The main function of the technology is to utilise the array of cameras and sensors – which allow videogame players to control their Xbox 360 without a controller – in order to provide surgeons with feedback when performing surgery.
According to Howard Chizeck, professor of electrical engineering at the University of Washington, robotic tools, which are commonly used for minimally invasive surgery, do not allow the surgeon any sense of touch when operating.
“What we’re doing is using that sense of touch to give information to the surgeon, like ‘You don’t want to go here,’” Chizeck says.
It is noted that tubes are often used with remotely controlled surgical instruments on the end which are then inserted into the patient in order to minimise scarring.
Surgeons are then able to control the instruments with input devices similar to complex joysticks, and use tiny cameras in the tubes to see inside the patient.
The problem for the surgeons is that they have no realistic feedback from the tools, so when they move a surgical instrument into something solid the instrument will be forced to stop, while the joystick is still able to move.
To resolve this graduate student Fredrik Ryden wrote code that allowed the Kinect to map the environment in three dimensions before relaying it back to the user.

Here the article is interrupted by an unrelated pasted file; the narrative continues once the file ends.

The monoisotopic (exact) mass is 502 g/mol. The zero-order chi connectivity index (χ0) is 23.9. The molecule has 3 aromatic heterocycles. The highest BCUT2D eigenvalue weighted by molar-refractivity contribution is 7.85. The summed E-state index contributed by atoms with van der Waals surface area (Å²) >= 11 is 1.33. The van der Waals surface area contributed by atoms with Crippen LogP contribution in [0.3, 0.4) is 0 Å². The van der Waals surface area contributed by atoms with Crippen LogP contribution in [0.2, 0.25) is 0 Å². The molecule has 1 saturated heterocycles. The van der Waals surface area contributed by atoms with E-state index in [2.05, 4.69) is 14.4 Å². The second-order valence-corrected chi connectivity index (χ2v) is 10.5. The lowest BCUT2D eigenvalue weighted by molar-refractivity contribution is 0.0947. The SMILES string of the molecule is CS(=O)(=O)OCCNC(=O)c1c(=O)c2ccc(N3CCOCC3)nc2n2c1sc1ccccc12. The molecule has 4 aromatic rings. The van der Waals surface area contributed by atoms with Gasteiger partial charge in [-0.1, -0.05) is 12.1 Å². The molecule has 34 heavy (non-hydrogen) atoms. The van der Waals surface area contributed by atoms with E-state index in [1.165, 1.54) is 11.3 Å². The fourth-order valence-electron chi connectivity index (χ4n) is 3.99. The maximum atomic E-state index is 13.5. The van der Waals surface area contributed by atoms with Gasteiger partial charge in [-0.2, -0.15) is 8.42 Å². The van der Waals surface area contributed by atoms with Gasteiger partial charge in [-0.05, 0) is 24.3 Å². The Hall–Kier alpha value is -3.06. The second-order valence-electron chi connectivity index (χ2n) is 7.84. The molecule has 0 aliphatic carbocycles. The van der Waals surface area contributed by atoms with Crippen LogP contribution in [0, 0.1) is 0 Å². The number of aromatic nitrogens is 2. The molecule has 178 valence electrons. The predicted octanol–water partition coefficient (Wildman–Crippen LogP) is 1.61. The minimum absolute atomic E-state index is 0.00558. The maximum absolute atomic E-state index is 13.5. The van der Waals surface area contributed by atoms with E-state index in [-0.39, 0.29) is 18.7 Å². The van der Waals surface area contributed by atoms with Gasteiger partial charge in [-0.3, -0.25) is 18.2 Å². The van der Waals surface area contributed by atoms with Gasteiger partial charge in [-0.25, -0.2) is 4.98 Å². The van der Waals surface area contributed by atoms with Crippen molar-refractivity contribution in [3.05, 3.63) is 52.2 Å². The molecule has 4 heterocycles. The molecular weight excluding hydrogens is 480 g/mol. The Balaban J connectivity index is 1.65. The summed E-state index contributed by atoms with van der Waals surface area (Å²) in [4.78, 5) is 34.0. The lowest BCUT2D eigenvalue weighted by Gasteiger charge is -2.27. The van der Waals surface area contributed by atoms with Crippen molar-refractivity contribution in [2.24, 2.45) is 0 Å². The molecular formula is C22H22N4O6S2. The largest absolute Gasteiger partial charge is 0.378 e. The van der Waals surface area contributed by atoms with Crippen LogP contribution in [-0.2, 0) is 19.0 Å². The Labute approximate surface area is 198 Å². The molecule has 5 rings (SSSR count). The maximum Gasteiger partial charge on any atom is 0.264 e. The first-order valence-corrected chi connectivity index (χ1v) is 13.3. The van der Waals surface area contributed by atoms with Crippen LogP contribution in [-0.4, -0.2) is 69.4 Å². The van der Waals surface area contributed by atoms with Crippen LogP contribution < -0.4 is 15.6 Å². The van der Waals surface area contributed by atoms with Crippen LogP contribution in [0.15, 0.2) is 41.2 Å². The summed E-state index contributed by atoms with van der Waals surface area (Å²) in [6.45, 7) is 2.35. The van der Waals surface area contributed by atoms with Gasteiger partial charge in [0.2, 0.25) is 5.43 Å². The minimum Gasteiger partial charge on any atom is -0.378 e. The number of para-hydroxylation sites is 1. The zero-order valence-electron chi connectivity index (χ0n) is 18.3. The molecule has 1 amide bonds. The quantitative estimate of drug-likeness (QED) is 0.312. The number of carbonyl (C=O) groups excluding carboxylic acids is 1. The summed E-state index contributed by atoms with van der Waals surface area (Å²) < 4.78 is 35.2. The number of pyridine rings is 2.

With this information it is then possible to restrict certain areas by stopping the joystick moving. This could mean that the joystick would be able to follow along the line of a bone, or even block surgical tools from hitting vital organs inadvertently.
“We could define basically a force field around, say, a liver,” said Chizeck. “If the surgeon got too close, he would run into that force field and it would protect the object he didn’t want to cut.”
“It’s really good for demonstration because it’s so low-cost, and because it’s really accessible,” Ryden, said. “You already have drivers, and you can just go in there and grab the data. It’s really easy to do fast prototyping because Microsoft’s already built everything.”
Before the idea to use a Kinect for the system, which took just one weekend to complete, a similar alternative would have cost around $50,000, according to Chizeck.
Furthermore the system will allow greater reliability for long distance use, enabling doctors in major cities to perform long distanced surgery in remote areas.
This could also lead to applications for use in disaster relief or in battlefield use.
“Suppose there’s an earthquake somewhere,” Chizeck said. “First responders could get victims to a van with a satellite dish on top and the tools inside, and a surgeon somewhere else could perform the surgery.”
With a paper due to be published soon the researchers will now focus on scaling down the sensors to a size deemed appropriate for surgical use, and the resolution of the video will need to be increased before it is usable.